A perusal of the mission and vision statements of many top business schools are likely to reveal that they espouse some version of a commitment to developing ethical leaders or principled leaders.

This is certainly commendable.

The business world — strike that, the world — needs ethical leaders. There is broad agreement about this. However, if you reflect a little more on the phrase “ethical leader” or “principled leader,” you should notice that we clearly feel compelled to have to qualify the word “leader” with an adjective such as "ethical" or "principled."

Is this an implicit acknowledgment that we have in our midst plenty of unethical or unprincipled leaders? Worse yet, could it be that business schools, hopefully inadvertently, end up doing a relatively poor job of developing ethical leaders?

We must all come together and with full intent commit to helping the young women and men in our business schools blossom into ethical and principled leaders.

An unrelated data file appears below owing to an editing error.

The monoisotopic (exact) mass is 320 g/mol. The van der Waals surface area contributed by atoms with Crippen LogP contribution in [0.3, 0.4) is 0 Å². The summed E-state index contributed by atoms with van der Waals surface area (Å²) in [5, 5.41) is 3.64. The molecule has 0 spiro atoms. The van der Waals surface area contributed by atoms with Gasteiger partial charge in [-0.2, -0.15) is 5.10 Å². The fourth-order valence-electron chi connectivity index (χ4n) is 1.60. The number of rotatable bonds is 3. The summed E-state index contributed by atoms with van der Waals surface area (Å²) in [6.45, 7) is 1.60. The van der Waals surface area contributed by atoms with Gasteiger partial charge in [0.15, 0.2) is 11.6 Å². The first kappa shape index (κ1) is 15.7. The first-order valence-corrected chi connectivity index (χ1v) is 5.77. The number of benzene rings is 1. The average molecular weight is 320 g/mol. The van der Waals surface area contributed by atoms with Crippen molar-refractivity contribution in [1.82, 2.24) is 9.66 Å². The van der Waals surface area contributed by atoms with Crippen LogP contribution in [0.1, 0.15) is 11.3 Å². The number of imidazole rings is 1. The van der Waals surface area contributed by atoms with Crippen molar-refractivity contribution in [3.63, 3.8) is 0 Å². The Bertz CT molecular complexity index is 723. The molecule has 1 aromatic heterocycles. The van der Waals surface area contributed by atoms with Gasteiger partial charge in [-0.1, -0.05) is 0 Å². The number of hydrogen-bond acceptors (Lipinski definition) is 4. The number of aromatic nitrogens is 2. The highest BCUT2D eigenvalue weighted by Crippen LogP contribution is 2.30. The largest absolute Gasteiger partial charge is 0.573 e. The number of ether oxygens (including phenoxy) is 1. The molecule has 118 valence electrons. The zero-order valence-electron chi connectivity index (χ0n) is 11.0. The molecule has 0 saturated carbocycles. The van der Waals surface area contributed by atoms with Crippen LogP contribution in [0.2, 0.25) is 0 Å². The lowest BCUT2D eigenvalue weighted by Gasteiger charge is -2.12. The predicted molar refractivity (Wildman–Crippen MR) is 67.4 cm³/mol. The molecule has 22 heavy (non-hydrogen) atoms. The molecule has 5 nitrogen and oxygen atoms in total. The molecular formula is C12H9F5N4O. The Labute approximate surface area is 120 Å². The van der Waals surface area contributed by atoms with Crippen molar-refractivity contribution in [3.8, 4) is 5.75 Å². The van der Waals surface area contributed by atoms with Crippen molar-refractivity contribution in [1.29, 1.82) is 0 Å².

The need for such leaders has been brought into sharp contrast on the backdrop of the impacts of the pandemic, the demands for social justice and shifting consumer trends towards brands that have dedicated causes towards societal good, the urgent need for addressing climate change, and the broader issues of the role of business leaders in meeting the needs of communities, their customers, shareholders, and workers. These and other forces underscore the importance of grounding future business leaders in the Principles of Ethical Leadership, as highlighted by a statement from the Business Roundtable two years ago.

Now is the time for MBA and other business leadership programs to “get ahead of the curve” and double down in their commitment to helping nurture business leaders who are motivated to serve the common good. These leaders are able to meet the evolving needs of their shareholders, employees, customers, and the communities where their businesses operate.

It is safe to say that MBA programs have historically been quite adept at evolving their education to address various emerging societal and business needs, but the time is now to evolve once again and rise to the challenge of nurturing ethical and principled leaders.